JD Lasica: When there's a lot going on in your novels, you're sort of mixing me in island culture and the backstory of an ex-Marine, some Marine culture, gun culture, Florida keys; detective storytelling. What are the kinds of things that you're talking to your readers all the time, so what's been resonating the most with them?

Wayne: I think they like the settings a whole lot. Everybody knows of the Florida Keys. A lot of people have visited, and the setting is as real as I can make it. I try to describe not just what Jesse sees and hears, but what he feels and tastes and smells and all the different combinations of the above that go into making the reader feel as if they're experiencing exactly what he's seeing, hearing, tasting, smelling, and feeling. And then, I think the setting is a character in itself. Certainly, the equipment are. The boat is called Revenge Charter Service. If a lot of people know that, these stickers are all over the back of people's cars, it's all over the keys. I didn't put them there. Seriously, I didn't. The setting I think resonates a lot with readers and even if they've never been there; most people have been to the beach and they've experienced standing right at the water's edge and feeling the waves wash over their feet and then wash back again. And what happens; your feet sink into the sand. And if you've experienced that and you read about it, a little light bulb goes off in your head and you say, "Oh, I know exactly what he's talking about here." I think that resonates a lot with readers.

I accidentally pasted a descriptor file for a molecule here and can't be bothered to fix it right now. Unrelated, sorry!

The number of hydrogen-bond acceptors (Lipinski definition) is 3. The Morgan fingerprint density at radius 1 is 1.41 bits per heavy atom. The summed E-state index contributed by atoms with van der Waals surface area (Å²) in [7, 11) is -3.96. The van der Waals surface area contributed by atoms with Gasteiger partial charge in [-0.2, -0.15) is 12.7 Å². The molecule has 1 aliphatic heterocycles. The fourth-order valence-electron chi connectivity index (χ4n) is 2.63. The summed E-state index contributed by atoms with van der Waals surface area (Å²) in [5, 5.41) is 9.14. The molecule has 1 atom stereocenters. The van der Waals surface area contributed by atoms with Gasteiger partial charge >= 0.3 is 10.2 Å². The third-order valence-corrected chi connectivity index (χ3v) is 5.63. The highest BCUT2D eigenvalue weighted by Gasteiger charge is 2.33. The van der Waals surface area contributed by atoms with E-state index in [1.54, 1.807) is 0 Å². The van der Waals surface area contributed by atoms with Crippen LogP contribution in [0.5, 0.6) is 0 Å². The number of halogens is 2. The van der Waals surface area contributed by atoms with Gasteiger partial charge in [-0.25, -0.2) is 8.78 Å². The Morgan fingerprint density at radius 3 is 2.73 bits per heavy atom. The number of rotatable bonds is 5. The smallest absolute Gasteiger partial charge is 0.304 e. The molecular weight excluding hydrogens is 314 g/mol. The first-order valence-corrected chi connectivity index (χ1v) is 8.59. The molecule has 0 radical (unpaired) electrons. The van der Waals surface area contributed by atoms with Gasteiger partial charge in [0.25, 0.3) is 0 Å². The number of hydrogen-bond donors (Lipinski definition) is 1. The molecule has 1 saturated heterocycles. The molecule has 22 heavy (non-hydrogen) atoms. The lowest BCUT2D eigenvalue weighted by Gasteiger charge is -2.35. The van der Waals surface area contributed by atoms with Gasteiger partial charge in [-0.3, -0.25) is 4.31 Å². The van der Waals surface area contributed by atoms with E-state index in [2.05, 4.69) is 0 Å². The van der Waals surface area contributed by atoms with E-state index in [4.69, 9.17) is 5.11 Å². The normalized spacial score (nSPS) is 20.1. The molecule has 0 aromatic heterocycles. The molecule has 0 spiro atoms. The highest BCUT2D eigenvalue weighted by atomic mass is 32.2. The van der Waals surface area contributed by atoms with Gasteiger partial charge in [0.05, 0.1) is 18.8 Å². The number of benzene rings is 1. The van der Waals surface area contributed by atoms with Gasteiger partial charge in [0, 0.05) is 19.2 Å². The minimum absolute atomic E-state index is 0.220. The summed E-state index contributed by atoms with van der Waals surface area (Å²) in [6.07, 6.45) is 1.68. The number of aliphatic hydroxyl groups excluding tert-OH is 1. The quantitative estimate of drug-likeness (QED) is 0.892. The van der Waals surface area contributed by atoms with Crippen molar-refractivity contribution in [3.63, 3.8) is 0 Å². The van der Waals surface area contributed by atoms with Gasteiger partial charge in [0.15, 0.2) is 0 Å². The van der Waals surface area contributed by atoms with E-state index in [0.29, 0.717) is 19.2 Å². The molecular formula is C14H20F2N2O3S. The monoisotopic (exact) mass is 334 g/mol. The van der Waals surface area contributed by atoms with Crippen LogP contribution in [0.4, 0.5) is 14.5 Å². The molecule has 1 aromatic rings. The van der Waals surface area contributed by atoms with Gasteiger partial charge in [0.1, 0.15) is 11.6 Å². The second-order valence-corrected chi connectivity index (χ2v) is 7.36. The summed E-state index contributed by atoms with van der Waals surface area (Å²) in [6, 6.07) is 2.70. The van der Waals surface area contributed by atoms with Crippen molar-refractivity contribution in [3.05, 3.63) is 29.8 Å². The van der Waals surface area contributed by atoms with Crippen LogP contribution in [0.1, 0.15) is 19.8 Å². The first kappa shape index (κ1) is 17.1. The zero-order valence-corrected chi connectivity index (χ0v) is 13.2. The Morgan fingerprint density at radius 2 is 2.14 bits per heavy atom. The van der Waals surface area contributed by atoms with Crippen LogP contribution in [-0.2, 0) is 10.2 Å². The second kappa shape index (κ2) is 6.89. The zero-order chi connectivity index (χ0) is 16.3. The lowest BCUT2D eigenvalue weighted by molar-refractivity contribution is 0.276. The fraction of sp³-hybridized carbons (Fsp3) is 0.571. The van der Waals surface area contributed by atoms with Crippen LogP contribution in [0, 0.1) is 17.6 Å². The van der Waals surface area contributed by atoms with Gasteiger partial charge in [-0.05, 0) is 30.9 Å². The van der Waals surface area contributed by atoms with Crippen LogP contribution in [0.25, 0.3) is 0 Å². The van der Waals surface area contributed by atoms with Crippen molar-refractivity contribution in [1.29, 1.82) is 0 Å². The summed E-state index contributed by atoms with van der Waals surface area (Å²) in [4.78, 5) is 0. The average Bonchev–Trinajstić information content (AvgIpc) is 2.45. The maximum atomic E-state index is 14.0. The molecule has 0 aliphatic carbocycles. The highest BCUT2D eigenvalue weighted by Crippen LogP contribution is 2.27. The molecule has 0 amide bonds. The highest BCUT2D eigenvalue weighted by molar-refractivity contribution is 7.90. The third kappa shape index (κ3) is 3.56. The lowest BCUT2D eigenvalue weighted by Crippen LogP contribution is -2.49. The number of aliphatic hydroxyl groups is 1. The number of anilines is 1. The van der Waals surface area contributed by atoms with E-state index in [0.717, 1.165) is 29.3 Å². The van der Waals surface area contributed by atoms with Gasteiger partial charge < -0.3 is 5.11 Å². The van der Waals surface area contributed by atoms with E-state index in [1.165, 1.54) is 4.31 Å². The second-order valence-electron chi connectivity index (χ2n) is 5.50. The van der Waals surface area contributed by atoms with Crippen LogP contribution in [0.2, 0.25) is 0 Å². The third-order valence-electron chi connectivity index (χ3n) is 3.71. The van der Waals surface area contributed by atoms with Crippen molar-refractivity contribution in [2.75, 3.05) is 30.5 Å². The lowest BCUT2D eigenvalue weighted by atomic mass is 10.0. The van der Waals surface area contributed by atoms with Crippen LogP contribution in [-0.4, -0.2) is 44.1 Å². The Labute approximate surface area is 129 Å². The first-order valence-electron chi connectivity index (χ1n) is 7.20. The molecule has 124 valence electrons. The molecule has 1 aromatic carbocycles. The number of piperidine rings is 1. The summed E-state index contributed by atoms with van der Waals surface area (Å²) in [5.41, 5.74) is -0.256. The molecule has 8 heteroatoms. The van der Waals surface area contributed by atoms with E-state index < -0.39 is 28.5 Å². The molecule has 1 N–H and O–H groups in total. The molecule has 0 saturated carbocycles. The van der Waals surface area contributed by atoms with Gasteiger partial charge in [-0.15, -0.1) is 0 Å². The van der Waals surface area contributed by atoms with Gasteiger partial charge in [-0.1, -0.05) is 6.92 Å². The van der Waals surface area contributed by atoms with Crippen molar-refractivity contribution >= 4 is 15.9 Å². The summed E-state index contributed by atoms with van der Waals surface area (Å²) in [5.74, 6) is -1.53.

JD Lasica: You did grow up in the Keys?

Wayne: I grew up in Melbourne, Florida about 200 miles North of Miami, 150 miles North of Miami and 250 miles from Key West. But I lived in the Keys for a while and lived aboard a boat in Boat Key Harbor.

JD Lasica: Yeah. You can tell the little details that you add to your storytelling to make it real, right?

Wayne: I make it out as real. And my friend, Nick Harvey right down there, he writes about scuba diving in the Cayman Islands, and he's a dive master like myself, and he comes across very believable. Nick Sullivan is also a diver. He does a lot of... his two characters are dive masters also. So when you write about something that you know intimately well, it comes across as very, very genuine to the reader I think.

JD Lasica: We do want to encourage folks here to ask questions. So Don is asking, how do you keep track of the historical details over 20 novels? You know, is there any Caribbean adventure bible that you keep or it's all in your head?

Wayne: It's not really a bible, but things like characters, as soon as I introduce a new character, say his name's Bob, and he's the bartender. And I immediately stop, go to the end of the manuscript where I have a section called characters and I write Bob the bartender. And then if later in the book Bob has blonde hair, I go back down there and add blonde hair. So that way, if Bob ever comes back into another book sometime later like Tank did; he first appeared in Fallen Out, appeared again in Fallen Pride and then not again until Rising Moon. And that was a long time span and I've completely forgotten what Tank looked like. So, I just jumped back to my notes from that book and right there was all the information I need.

JD Lasica: Yeah, Tank is kind of up there in years too. And we're trying not to give away too many spoilers, so those who aren't having read the book yet, but you know, most of the folks here I think have. So are you treating Tank and sort of the last chapter of his life in the next couple of books?